Appellant then filed an appeal with the State Board of Standards and Appeals pursuant to G.L. 1956 § 23-27.3-127.2.5(f). (Appellant's Mem. Ex. 9.) The State Board of Standards and Appeals returned the appeal application for lack of jurisdiction because the underlying issue was a zoning violation not a building code violation. (Appellant's Mem. Ex. 10.) Appellant then filed the instant appeal in this Court on March 18, 2015, thirty-six days after the Zoning Board issued its written decision. (Compl.)

         II

         Standard of Review

         Superior Court review of local zoning board decisions is governed by the Rhode Island Zoning Enabling Act (the Act). Secs. 45-24-27 to -72. Specifically, § 45-24-69(d) provides this Court's standard of review:

"The court shall not substitute its judgment for that of the zoning board of review as to the weight of the evidence on questions of fact. The court may affirm the decision of the zoning board of review or remand the case for further proceedings, or may reverse or modify the decision if substantial rights of the appellant have been prejudiced because of findings, inferences, conclusions, or decisions which are:
"(1) In violation of constitutional, statutory, or ordinance provisions;
"(2) In excess of the authority granted to the zoning board of review by statute or ordinance;
"(3) Made upon unlawful procedure;
"(4) Affected by other error of law;
"(5) Clearly erroneous in view of the reliable, probative, and substantial evidence of the whole record; or
"(6) Arbitrary or capricious or characterized by abuse of discretion or clearly unwarranted exercise of discretion."

         After conducting a review of the entire record, this Court determines "whether substantial evidence existed to support" the decision of the zoning board. Lischio v. Zoning Bd. of Review of N Kingstown, 818 A.2d 685, 690 (R.I. 2003) (quoting OK Props. v. Zoning Bd. of Review of Warwick, 601 A.2d 953, 955 (R.I. 1992)) (internal quotation marks omitted). Substantial evidence means evidence that is "'more than a scintilla but less than a preponderance.'" Lloyd v. Zoning Bd. of Review for Newport, 62 A.3d 1078, 1083 (R.I. 2013) (quoting Apostolou v. Genovesi, 120 R.I. 501, 508, 388 A.2d 821, 824-25 (1978)). This Court "may not substitute [its] judgment for that of the zoning board if [it] can conscientiously find that the board's decision was supported by substantial evidence in the whole record." Mill Realty Assocs. v. Crowe, 841 A.2d 668, 672 (R.I. 2004) (internal quotation marks and citations omitted).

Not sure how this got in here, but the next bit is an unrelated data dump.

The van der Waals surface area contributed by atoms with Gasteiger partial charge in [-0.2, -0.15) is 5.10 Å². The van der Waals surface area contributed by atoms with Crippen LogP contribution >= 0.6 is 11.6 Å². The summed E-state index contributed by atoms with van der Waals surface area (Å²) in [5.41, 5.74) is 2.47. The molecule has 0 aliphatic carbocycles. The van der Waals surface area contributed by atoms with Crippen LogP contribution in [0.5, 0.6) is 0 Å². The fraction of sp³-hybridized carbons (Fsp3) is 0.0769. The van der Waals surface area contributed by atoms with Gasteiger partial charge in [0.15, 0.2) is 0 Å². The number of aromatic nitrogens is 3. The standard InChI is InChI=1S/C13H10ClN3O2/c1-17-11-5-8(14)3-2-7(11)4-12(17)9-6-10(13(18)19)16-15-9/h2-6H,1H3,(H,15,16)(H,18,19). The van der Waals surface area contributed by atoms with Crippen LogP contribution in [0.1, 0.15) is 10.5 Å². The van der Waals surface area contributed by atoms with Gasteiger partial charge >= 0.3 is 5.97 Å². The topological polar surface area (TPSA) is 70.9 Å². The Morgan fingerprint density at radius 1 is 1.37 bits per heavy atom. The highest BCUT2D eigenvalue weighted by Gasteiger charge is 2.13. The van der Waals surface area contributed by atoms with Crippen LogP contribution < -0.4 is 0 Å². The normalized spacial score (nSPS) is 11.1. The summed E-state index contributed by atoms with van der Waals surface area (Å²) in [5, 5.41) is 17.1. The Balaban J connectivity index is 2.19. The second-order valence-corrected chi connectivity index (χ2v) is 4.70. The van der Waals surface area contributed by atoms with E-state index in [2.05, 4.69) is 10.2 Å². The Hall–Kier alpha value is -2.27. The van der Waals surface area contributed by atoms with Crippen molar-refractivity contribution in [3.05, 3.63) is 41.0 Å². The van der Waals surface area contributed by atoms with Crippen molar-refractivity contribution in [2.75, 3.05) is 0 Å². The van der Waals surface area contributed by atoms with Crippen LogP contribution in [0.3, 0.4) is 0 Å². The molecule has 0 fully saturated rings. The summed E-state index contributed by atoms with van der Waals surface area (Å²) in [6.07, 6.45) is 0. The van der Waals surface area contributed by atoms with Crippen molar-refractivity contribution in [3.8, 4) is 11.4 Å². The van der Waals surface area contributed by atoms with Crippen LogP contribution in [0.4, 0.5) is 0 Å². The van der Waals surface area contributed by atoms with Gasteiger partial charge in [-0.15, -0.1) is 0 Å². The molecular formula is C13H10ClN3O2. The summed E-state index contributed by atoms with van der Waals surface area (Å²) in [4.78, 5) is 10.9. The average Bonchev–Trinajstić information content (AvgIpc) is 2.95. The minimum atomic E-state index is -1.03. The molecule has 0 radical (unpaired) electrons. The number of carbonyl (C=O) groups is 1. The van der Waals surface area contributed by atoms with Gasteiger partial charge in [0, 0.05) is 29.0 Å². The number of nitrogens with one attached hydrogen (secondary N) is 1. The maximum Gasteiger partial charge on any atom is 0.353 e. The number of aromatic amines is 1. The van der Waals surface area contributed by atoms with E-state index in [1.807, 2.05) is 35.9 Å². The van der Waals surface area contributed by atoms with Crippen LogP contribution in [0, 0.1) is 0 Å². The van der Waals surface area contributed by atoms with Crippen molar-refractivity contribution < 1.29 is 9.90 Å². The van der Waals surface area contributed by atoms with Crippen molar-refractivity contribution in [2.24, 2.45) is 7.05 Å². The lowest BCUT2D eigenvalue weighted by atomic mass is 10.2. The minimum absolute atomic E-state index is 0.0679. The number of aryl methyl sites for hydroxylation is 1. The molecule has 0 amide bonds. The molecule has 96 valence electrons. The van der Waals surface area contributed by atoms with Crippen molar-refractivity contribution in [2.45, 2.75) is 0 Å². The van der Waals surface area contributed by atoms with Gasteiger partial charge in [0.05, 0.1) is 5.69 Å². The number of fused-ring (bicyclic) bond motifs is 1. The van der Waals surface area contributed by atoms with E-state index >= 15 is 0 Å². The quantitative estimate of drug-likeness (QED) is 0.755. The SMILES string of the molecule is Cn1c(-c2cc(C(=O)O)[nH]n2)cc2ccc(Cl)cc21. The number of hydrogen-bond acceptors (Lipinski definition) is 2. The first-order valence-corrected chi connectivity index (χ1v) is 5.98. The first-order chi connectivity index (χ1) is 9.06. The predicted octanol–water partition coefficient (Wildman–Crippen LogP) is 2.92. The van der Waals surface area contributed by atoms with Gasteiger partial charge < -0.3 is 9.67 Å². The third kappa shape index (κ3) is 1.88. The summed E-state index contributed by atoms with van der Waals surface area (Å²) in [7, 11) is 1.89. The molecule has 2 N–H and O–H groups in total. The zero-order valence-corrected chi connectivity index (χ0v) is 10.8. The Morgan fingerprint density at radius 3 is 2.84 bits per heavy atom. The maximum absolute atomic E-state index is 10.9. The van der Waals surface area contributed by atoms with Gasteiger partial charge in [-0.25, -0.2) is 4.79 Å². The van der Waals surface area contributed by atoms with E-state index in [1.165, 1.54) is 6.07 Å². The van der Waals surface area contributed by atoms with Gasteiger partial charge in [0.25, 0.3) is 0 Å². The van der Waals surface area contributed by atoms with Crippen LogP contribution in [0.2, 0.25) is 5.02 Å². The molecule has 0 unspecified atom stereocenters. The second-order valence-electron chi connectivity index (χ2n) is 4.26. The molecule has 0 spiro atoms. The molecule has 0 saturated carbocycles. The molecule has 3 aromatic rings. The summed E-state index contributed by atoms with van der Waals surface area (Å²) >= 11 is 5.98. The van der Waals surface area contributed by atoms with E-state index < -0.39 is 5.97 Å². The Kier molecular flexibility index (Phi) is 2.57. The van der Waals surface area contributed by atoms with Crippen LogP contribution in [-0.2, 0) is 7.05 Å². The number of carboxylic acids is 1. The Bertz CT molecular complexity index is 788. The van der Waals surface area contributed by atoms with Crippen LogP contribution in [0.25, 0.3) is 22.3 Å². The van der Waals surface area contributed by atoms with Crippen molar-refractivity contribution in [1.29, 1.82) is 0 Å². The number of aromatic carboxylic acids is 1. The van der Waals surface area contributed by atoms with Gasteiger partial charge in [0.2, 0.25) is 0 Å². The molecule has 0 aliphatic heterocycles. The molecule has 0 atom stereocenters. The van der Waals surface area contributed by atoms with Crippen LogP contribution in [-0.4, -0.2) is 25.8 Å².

Additionally, with respect to zoning board decisions, our Supreme Court has emphasized that "'a zoning board of review is required to make findings of fact and conclusions of law in support of its decisions in order that such decisions may be susceptible of judicial review.'" Bernuth v. Zoning Bd. of Review of New Shoreham, 770 A.2d 396, 401 (R.I. 2001) (quoting Thorpe v. Zoning Bd. of Review of N Kingstown, 492 A.2d 1236, 1237 (R.I. 1985)). Our Supreme Court has also indicated that "when the board fails to state findings of fact, the court will not search the record for supporting evidence or decide for itself what is proper in the circumstances." Irish P'ship v. Rommel, 518 A.2d 356, 359 (R.I. 1986) (citing Hooper v. Goldstein, 104 R.I. 32, 44, 241 A.2d 809, 815 (1968)). In such a case, it is appropriate for this Court to remand the case to the zoning board for additional proceedings. Id.

          III

         Analysis